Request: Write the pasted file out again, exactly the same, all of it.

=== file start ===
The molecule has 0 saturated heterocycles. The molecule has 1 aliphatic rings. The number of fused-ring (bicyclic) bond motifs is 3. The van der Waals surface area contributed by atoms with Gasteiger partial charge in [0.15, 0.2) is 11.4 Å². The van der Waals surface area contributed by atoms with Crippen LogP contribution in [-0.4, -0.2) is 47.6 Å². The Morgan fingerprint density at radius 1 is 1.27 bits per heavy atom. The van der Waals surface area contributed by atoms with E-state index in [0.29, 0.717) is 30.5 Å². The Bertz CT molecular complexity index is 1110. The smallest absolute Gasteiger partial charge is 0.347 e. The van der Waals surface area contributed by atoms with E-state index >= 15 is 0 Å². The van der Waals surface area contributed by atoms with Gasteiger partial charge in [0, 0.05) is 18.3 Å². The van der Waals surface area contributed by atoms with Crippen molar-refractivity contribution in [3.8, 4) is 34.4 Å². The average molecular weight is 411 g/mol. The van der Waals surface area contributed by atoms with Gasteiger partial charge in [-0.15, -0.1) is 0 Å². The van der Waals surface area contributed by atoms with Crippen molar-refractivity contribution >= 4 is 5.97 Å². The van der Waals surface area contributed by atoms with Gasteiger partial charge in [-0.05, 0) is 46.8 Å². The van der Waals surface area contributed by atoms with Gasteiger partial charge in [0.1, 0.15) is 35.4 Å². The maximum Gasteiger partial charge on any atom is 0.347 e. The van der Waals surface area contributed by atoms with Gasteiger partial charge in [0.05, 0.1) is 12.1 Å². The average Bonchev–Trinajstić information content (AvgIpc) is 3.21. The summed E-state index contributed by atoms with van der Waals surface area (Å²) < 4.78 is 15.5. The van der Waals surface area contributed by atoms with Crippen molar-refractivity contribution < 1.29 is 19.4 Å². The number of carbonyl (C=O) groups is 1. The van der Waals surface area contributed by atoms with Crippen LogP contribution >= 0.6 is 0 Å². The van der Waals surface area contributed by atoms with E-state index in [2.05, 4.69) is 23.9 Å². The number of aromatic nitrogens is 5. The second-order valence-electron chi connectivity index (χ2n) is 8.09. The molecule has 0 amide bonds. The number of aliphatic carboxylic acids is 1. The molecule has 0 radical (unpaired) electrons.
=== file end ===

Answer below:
The molecule has 0 saturated heterocycles. The molecule has 1 aliphatic rings. The number of fused-ring (bicyclic) bond motifs is 3. The van der Waals surface area contributed by atoms with Gasteiger partial charge in [0.15, 0.2) is 11.4 Å². The van der Waals surface area contributed by atoms with Crippen LogP contribution in [-0.4, -0.2) is 47.6 Å². The Morgan fingerprint density at radius 1 is 1.27 bits per heavy atom. The van der Waals surface area contributed by atoms with E-state index in [0.29, 0.717) is 30.5 Å². The Bertz CT molecular complexity index is 1110. The smallest absolute Gasteiger partial charge is 0.347 e. The van der Waals surface area contributed by atoms with E-state index >= 15 is 0 Å². The van der Waals surface area contributed by atoms with Gasteiger partial charge in [0, 0.05) is 18.3 Å². The van der Waals surface area contributed by atoms with Crippen molar-refractivity contribution in [3.8, 4) is 34.4 Å². The average molecular weight is 411 g/mol. The van der Waals surface area contributed by atoms with Gasteiger partial charge in [-0.15, -0.1) is 0 Å². The van der Waals surface area contributed by atoms with Crippen molar-refractivity contribution >= 4 is 5.97 Å². The van der Waals surface area contributed by atoms with Gasteiger partial charge in [-0.05, 0) is 46.8 Å². The van der Waals surface area contributed by atoms with Gasteiger partial charge in [0.1, 0.15) is 35.4 Å². The maximum Gasteiger partial charge on any atom is 0.347 e. The van der Waals surface area contributed by atoms with Gasteiger partial charge in [0.05, 0.1) is 12.1 Å². The average Bonchev–Trinajstić information content (AvgIpc) is 3.21. The summed E-state index contributed by atoms with van der Waals surface area (Å²) < 4.78 is 15.5. The van der Waals surface area contributed by atoms with Crippen molar-refractivity contribution < 1.29 is 19.4 Å². The number of carbonyl (C=O) groups is 1. The van der Waals surface area contributed by atoms with Crippen LogP contribution >= 0.6 is 0 Å². The van der Waals surface area contributed by atoms with E-state index in [2.05, 4.69) is 23.9 Å². The number of aromatic nitrogens is 5. The second-order valence-electron chi connectivity index (χ2n) is 8.09. The molecule has 0 amide bonds. The number of aliphatic carboxylic acids is 1. The molecule has 0 radical (unpaired) electrons.